Taking Stock of Regional Trade as Kazakhstan and Uzbekistan Launch New Cross-Border Hub
Apr 23, 2021
On April 10, Uzbek Prime Minister Abdulla Aripov and Kazakhstani Prime Minister Askar Mamin participated in an inauguration ceremony to celebrate the beginning of construction on a trade and economic-cooperation hub on the border between the two Central Asian countries. The hub is located at the Gishtkoprik-Zhibek Zholy border checkpoint. Officials hope that the new hub will facilitate enhanced bilateral communication and trade. The new hub is projected to cover 400 hectares and process up to 35,000 people and 5,000 trucks from each side to cross the border daily. The new transit hub will serve as a template for other initiatives looking to simplify complex and outdated cross-border mechanisms. Still, with no completion date or project details available it remains to be seen if the facility will be able to address the underlying inefficiencies of cross-border travel in Central Asia.
Central Asia is emerging as an important transit hub as China seeks to implement its Belt and Road Initiative (BRI) in the region. In 2013, Chinese President Xi Jinping launched the initiative to revive ancient trade routes that connected East Asia, the Middle East, and Europe through Central Asia. However, significant delays at Central Asian border crossings have hampered efforts to successfully institute several initiatives. Furthermore, reports of hundreds of trucks sitting idle at border crossings across Central Asia have frustrated business owners and investors operating in the region. Border delays and the unpredictable nature of customs officials have earned Central Asian countries low scores in the “Trading Across Borders” category of the World Bank’s Doing Business 2020 report. Kyrgyzstan received the highest score, ranking 70th, but with the average ranking of the Europe and Central Asia region standing at 54th, it is evident that Central Asia has fallen behind in advancing its cross-border mechanisms. Central Asian countries have struggled to minimize time required for transport, border compliance, and document compliance. Long wait times, corrupt border officials, and complicated procedures result in extensive delays and annulled contracts. Improving the efficiency of border crossings bolsters regional relationships and eases barriers imposed by businesses operating in multiple regional countries.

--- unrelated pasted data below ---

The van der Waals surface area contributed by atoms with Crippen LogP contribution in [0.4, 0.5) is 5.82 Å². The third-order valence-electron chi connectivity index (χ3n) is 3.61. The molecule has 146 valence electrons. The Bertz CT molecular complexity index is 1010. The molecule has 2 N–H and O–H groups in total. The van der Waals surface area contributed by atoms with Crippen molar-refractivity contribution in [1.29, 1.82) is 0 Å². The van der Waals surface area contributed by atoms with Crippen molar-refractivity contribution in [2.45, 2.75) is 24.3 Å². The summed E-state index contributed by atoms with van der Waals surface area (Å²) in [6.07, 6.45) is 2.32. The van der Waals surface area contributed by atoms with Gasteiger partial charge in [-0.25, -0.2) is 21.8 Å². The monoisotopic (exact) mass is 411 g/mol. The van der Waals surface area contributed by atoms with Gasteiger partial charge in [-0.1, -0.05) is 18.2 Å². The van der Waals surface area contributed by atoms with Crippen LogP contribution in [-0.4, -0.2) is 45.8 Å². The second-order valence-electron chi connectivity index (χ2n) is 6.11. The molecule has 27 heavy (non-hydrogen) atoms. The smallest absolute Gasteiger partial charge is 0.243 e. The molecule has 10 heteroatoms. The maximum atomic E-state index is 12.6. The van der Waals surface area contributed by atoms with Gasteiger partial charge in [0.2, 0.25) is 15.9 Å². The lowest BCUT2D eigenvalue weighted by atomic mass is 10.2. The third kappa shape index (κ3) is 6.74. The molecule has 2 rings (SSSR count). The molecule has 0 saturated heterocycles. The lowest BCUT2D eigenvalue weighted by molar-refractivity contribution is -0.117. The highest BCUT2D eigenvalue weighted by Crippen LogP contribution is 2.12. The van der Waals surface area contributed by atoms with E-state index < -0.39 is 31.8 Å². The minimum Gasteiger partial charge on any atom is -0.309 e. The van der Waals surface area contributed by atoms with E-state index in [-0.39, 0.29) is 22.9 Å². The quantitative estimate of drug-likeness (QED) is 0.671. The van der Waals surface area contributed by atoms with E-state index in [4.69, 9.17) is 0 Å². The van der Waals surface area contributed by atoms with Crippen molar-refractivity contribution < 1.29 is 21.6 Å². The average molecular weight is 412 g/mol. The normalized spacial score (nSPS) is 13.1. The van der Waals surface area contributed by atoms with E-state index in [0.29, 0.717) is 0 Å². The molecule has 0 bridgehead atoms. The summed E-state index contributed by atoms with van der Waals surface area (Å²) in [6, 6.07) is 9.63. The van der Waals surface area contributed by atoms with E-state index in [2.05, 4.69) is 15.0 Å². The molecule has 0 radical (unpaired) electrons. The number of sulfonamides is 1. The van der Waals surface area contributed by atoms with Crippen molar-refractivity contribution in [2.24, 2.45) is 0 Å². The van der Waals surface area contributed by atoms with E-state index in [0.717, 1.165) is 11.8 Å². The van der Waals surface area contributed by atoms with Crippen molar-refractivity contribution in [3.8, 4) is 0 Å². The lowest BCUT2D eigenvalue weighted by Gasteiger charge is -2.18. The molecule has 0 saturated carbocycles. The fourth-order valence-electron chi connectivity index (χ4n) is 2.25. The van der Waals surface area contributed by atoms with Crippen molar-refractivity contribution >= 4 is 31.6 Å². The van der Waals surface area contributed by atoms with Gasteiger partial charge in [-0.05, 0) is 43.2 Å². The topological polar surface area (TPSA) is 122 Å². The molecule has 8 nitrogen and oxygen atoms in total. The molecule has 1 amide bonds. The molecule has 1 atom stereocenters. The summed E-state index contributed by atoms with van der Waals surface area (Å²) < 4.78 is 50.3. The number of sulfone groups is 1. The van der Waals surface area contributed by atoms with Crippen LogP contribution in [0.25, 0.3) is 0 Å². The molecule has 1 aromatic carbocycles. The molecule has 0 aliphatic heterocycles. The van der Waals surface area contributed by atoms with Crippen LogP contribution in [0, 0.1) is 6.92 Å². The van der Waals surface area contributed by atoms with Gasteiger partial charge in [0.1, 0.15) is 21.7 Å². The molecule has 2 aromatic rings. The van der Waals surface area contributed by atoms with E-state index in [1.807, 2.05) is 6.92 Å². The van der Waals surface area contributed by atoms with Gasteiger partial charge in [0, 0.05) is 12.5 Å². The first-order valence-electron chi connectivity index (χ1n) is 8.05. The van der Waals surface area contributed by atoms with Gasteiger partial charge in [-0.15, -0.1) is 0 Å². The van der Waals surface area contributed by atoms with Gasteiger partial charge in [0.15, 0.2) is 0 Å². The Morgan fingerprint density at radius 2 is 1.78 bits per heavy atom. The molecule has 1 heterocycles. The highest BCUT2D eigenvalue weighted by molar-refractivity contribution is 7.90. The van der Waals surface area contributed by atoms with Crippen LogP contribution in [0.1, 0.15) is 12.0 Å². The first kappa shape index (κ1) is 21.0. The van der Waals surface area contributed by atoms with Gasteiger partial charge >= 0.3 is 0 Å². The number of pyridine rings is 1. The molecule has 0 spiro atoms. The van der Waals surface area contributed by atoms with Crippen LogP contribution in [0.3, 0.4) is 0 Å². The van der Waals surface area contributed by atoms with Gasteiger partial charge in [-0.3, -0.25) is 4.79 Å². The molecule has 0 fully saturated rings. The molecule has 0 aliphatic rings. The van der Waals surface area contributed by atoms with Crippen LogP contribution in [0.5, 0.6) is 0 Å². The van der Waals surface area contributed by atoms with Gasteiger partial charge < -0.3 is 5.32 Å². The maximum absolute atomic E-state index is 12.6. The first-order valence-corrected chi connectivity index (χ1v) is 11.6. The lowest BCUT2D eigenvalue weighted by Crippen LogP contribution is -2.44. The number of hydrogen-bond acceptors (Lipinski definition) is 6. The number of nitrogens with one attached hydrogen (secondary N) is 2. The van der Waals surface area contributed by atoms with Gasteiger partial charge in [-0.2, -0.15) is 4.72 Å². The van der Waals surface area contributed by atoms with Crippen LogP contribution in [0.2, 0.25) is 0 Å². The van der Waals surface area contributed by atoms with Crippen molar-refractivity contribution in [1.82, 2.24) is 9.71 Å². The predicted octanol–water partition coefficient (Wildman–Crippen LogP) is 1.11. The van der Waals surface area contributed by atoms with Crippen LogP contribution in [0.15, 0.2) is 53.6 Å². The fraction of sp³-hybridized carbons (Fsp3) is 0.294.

Since they gained independence, the Central Asian republics have struggled with the adverse effects of the way Soviet officials delineated their borders. Even 30 years after independence, the countries are still grappling to resolve complex border disputes while promoting regional development. Not only do historical vestiges play a role, but Central Asian countries themselves often restrict cross-border movement to curtail the inflow of illegal substances, Islamic radicalism, and now, the COVID-19 pandemic. In 2004, Uzbekistan imposed more stringent border controls after citing security concerns with Islamic radicalism. In 2006, further restrictions complicated travel routes between the Uzbek cities of Tashkent to Samarkand by requiring domestic travelers to take a longer route after a shortcut through Kazakhstan was sealed off. In 2016, President Shavkat Mirziyoyev assumed the Uzbek presidency and stressed the importance of improving strained relations with its neighbors. Given Uzbekistan’s position as the only Central Asian republic to border the other four, this shift in policy has been consequential. Recent developments shed some light on possible developments in Central Asia’s cross-border mechanisms.
China’s growing presence in the region has also fostered interest among Central Asian countries in bolstering the efficiency of their border crossings. In January 2021, Kazakhstan and Uzbekistan unveiled a new tourism corridor to connect major pilgrimage sites in both countries. The plan includes simplifying the requirements for cross-border travel to shorten the time tourists have to spend at the border. Officials have also mulled constructing a new railway line connecting the Kazakhstani city of Turkestan to Tashkent by train to support a larger volume of tourists. The new developments align with recent trends in bilateral trade. Kazakhstan is Uzbekistan’s third largest trade partner, only falling behind China and Russia. The new trans-border hub will advance bilateral cooperation in the industrial, manufacturing, and agro-industrial sectors as well as promote additional projects to sponsor bilateral relations between the two countries by increasing the capacity at border crossings. Outdated procedures and technology limit the flow of vehicles and people, which disrupt the regional economy.
Efforts to link Central Asia with partners in Europe, Asia, and the Middle East will only be successful if the five Central Asian republics are better linked together. Central Asia does not exist in isolation and should support bilateral and multilateral efforts to improve regional engagement and cooperation. Promoting infrastructure projects will enable countries to construct border crossing hubs with the capacity to withstand larger influxes of vehicles and people daily. In addition, modernizing antiquated procedures at this new border hub will eliminate confusing regulations and facilitate a larger exchange of people and vehicles. The new transit hub on the Kazakhstan-Uzbekistan border could contribute to upgraded bilateral relations but further regulatory advancements are needed to support its economic growth.